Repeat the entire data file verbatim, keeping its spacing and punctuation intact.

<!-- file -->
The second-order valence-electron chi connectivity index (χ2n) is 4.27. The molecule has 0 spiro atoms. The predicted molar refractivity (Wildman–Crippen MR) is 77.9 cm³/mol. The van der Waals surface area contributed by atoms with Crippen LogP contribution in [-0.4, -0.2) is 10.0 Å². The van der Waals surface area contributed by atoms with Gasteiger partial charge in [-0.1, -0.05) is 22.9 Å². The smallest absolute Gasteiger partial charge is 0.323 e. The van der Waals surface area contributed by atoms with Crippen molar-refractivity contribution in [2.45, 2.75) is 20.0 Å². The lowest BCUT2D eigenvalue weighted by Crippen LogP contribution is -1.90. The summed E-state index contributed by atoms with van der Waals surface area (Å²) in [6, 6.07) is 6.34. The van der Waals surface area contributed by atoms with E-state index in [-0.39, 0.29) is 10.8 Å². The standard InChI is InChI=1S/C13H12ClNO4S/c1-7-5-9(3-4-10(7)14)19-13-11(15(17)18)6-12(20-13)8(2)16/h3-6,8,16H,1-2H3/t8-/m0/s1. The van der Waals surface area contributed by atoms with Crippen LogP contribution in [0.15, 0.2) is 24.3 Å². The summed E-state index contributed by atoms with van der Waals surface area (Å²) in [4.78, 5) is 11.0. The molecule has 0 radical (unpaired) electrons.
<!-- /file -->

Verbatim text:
The second-order valence-electron chi connectivity index (χ2n) is 4.27. The molecule has 0 spiro atoms. The predicted molar refractivity (Wildman–Crippen MR) is 77.9 cm³/mol. The van der Waals surface area contributed by atoms with Crippen LogP contribution in [-0.4, -0.2) is 10.0 Å². The van der Waals surface area contributed by atoms with Gasteiger partial charge in [-0.1, -0.05) is 22.9 Å². The smallest absolute Gasteiger partial charge is 0.323 e. The van der Waals surface area contributed by atoms with Crippen molar-refractivity contribution in [2.45, 2.75) is 20.0 Å². The lowest BCUT2D eigenvalue weighted by Crippen LogP contribution is -1.90. The summed E-state index contributed by atoms with van der Waals surface area (Å²) in [6, 6.07) is 6.34. The van der Waals surface area contributed by atoms with E-state index in [-0.39, 0.29) is 10.8 Å². The standard InChI is InChI=1S/C13H12ClNO4S/c1-7-5-9(3-4-10(7)14)19-13-11(15(17)18)6-12(20-13)8(2)16/h3-6,8,16H,1-2H3/t8-/m0/s1. The van der Waals surface area contributed by atoms with Crippen LogP contribution in [0.15, 0.2) is 24.3 Å². The summed E-state index contributed by atoms with van der Waals surface area (Å²) in [4.78, 5) is 11.0. The molecule has 0 radical (unpaired) electrons.